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Tom '74 911's Avatar
 
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RUSToration Sheet Metal

Hi,

I have 2 fairly involved RUSToration projects ('74 911 & '69 912) and have a question about what others typically do regarding replacement sheetmetal.

I have sourced a significant amount of replacement, stamped sheetmetal from a typical provider and I also have a '69 912 that I had planned to use as a sheetmetal donor.

I will have to use a few pieces from the donor that aren't available and I will have to fabricate a lot of small patch pieces myself from scratch, but what I'm wondering is if most of you guys who have done extensive panel replacements have found it easier to just start w/a clean, new to you, pre-stamped piece rather than harvesting from the donor? What I'm finding w/the pieces that I am harvesting from the donor is that I am spending so much time carefully cutting, cleaning and prepping the sections I am trying to use, that it seems like I would've been better off getting the pieces (at least the ones that are available) as replacement, stamped sheetmetal instead. If I were charging for my time, I'd probably be way ahead if I just had bought more pre-stamped replacement pieces...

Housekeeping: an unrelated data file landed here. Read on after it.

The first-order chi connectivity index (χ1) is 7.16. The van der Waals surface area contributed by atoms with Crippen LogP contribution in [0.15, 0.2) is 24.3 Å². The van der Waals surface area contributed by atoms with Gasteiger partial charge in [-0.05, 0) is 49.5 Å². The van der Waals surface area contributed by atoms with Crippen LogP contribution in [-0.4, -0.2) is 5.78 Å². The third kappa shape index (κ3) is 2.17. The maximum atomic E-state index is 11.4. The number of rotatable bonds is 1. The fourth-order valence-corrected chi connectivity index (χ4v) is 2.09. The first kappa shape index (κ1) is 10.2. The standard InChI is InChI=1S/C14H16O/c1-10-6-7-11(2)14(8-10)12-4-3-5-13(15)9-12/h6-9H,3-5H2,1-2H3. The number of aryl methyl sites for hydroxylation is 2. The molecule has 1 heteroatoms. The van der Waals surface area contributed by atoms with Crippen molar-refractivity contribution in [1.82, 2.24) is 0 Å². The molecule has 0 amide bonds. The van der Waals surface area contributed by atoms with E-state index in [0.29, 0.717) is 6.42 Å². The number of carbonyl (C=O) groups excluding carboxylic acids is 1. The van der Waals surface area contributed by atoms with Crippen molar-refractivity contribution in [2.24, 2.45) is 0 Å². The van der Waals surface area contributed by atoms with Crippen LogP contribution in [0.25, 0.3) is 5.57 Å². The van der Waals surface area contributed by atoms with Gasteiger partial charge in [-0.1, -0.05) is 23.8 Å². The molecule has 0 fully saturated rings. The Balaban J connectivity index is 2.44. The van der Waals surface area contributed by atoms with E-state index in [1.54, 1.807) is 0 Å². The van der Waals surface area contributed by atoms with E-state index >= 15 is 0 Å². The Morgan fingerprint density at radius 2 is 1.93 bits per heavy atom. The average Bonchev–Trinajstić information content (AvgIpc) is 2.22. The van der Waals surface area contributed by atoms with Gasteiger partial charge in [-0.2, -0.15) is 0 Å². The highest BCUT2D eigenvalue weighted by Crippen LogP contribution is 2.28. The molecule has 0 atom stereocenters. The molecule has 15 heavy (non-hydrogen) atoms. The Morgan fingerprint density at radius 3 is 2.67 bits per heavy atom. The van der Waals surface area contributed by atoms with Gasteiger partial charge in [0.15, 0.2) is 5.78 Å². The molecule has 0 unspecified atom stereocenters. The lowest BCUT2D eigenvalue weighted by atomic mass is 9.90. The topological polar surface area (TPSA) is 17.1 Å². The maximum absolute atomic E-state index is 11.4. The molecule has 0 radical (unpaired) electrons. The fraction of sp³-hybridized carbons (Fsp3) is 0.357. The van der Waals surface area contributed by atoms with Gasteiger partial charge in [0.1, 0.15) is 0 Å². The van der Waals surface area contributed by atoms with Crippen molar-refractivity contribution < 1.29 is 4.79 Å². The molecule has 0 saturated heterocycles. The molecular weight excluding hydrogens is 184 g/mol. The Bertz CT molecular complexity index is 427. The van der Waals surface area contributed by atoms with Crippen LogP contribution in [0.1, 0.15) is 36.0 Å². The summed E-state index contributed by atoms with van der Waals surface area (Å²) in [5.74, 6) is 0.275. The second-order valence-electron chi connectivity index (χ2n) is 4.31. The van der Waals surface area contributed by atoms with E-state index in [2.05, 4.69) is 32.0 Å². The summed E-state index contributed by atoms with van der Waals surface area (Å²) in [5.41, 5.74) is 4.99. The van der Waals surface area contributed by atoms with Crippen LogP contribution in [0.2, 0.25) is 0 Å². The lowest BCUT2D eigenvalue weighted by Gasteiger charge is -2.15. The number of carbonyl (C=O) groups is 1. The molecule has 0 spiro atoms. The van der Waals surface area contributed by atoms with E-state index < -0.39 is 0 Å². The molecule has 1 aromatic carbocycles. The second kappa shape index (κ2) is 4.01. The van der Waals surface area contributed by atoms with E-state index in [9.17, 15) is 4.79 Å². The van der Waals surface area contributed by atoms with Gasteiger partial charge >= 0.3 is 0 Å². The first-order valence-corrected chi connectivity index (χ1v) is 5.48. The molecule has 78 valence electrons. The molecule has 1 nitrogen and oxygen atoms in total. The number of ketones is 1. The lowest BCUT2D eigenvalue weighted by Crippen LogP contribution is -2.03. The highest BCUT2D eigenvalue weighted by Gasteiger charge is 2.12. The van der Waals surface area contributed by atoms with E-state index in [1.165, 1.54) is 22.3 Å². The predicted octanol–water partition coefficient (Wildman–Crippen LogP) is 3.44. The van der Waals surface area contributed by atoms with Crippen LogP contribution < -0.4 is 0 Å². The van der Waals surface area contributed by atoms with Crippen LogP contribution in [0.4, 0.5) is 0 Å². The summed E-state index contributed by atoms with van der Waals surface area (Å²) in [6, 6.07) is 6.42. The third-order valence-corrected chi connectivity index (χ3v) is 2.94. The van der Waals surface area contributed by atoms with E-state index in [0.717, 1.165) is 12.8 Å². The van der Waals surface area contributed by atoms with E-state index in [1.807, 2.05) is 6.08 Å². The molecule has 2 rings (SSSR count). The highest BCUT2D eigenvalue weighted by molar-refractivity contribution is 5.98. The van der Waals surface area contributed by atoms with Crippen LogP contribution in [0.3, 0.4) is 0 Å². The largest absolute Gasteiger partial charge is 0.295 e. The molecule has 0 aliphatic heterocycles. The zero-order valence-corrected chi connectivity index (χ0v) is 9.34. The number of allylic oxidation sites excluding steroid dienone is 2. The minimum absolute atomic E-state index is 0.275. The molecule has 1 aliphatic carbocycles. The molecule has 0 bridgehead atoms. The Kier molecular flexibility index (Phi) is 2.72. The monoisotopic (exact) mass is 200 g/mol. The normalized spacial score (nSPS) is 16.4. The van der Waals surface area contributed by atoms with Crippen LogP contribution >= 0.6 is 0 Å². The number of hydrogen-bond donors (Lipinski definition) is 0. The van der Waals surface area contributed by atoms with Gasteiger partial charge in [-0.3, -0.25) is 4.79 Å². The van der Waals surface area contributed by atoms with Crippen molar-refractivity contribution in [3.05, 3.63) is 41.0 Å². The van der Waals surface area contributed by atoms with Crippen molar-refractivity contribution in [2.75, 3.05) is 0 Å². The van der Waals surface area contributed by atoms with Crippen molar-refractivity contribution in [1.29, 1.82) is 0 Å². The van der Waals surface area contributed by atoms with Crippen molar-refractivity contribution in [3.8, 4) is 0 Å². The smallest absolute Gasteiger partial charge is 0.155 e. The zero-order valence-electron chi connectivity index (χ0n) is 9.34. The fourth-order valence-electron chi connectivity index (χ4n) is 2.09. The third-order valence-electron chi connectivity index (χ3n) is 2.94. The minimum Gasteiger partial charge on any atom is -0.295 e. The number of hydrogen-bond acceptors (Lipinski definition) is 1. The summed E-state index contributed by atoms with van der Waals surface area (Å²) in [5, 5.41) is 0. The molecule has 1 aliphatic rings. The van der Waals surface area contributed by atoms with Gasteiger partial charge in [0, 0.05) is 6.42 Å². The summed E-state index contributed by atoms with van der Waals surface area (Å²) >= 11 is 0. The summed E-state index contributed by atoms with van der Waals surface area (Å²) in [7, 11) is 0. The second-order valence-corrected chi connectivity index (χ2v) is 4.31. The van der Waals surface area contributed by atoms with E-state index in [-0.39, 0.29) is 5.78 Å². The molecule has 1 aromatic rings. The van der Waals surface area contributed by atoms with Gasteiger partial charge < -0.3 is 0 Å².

Just curious what others typically do...

Thank you,
Tom

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'74 911 Red Sunroof Coupe, 3.6L, etc...
Old 01-10-2016, 05:47 PM
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Tom, I'd suggest you check out the British site, DDK-Online, specifically at the restoration forum. For example, look at the thread title something like "Another 2.4 RHD ex NZ.." This shows the body being restored by a great guy called Barry Carter, who has made a full- time living restoring 911 shells on a Celette bench, in a very cool little workshop. He's super talented and has made some tooling you'd find interesting, such as dies to press authentically ribbed rear shelf pieces. His metal work is sublime, and these threads are not just inspiring but also educational. He seems to prefer new OEM parts from Porsche GB, but points out how even their quality can vary at times.

The DDK restoration forum has much more of the body repair stuff than the equivalent here on PP. Don't blame me for the hours you will spend looking and reading there..... Best regards, John in CT.
Old 01-10-2016, 06:52 PM
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The DDK Restoration forum : DDK - Die Deutschen Klassiker • View forum - Restoration Threads

Barry is a magician. I have learned a lot looking through many threads where he's resurrected some badly corroded bodies.